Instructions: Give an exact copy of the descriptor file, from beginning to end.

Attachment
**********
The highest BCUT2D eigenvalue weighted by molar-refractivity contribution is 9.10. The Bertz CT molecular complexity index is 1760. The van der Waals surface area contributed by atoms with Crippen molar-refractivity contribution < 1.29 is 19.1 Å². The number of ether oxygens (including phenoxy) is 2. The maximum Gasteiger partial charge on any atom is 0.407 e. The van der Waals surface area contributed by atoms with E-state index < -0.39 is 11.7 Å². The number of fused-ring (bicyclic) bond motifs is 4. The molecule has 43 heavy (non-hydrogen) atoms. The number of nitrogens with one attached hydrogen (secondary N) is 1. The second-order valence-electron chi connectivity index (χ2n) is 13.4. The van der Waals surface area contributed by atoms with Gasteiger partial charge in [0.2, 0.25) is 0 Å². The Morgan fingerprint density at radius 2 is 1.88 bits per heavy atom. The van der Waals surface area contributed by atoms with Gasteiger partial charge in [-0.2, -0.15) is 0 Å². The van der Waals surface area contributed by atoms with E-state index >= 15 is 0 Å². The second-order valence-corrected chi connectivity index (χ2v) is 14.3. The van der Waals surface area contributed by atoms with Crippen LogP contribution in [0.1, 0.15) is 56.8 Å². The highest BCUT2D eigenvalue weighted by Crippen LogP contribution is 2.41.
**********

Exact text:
The highest BCUT2D eigenvalue weighted by molar-refractivity contribution is 9.10. The Bertz CT molecular complexity index is 1760. The van der Waals surface area contributed by atoms with Crippen molar-refractivity contribution < 1.29 is 19.1 Å². The number of ether oxygens (including phenoxy) is 2. The maximum Gasteiger partial charge on any atom is 0.407 e. The van der Waals surface area contributed by atoms with E-state index < -0.39 is 11.7 Å². The number of fused-ring (bicyclic) bond motifs is 4. The molecule has 43 heavy (non-hydrogen) atoms. The number of nitrogens with one attached hydrogen (secondary N) is 1. The second-order valence-electron chi connectivity index (χ2n) is 13.4. The van der Waals surface area contributed by atoms with Gasteiger partial charge in [0.2, 0.25) is 0 Å². The Morgan fingerprint density at radius 2 is 1.88 bits per heavy atom. The van der Waals surface area contributed by atoms with Gasteiger partial charge in [-0.2, -0.15) is 0 Å². The van der Waals surface area contributed by atoms with E-state index >= 15 is 0 Å². The second-order valence-corrected chi connectivity index (χ2v) is 14.3. The van der Waals surface area contributed by atoms with Crippen LogP contribution in [0.1, 0.15) is 56.8 Å². The highest BCUT2D eigenvalue weighted by Crippen LogP contribution is 2.41.